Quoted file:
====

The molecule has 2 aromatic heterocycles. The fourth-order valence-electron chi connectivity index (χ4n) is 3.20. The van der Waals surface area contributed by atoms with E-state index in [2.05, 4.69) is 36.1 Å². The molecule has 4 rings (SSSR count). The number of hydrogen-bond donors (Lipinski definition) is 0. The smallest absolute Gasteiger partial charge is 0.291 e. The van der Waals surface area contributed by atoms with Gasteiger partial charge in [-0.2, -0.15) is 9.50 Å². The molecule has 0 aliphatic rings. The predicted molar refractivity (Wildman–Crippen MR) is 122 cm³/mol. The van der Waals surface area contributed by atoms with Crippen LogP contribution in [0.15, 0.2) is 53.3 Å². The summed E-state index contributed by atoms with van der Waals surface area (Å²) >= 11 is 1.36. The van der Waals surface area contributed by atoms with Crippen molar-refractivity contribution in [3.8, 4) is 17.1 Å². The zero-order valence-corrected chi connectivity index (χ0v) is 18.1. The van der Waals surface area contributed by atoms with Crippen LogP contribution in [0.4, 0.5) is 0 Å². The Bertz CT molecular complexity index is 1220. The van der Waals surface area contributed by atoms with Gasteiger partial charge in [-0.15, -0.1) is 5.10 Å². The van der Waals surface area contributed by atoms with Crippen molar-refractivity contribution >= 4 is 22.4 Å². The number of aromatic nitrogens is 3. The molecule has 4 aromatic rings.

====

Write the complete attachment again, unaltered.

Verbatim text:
The molecule has 2 aromatic heterocycles. The fourth-order valence-electron chi connectivity index (χ4n) is 3.20. The van der Waals surface area contributed by atoms with E-state index in [2.05, 4.69) is 36.1 Å². The molecule has 4 rings (SSSR count). The number of hydrogen-bond donors (Lipinski definition) is 0. The smallest absolute Gasteiger partial charge is 0.291 e. The van der Waals surface area contributed by atoms with Gasteiger partial charge in [-0.2, -0.15) is 9.50 Å². The molecule has 0 aliphatic rings. The predicted molar refractivity (Wildman–Crippen MR) is 122 cm³/mol. The van der Waals surface area contributed by atoms with Crippen LogP contribution in [0.15, 0.2) is 53.3 Å². The summed E-state index contributed by atoms with van der Waals surface area (Å²) >= 11 is 1.36. The van der Waals surface area contributed by atoms with Crippen molar-refractivity contribution in [3.8, 4) is 17.1 Å². The zero-order valence-corrected chi connectivity index (χ0v) is 18.1. The van der Waals surface area contributed by atoms with Crippen LogP contribution in [0.4, 0.5) is 0 Å². The Bertz CT molecular complexity index is 1220. The van der Waals surface area contributed by atoms with Gasteiger partial charge in [-0.15, -0.1) is 5.10 Å². The van der Waals surface area contributed by atoms with Crippen molar-refractivity contribution >= 4 is 22.4 Å². The number of aromatic nitrogens is 3. The molecule has 4 aromatic rings.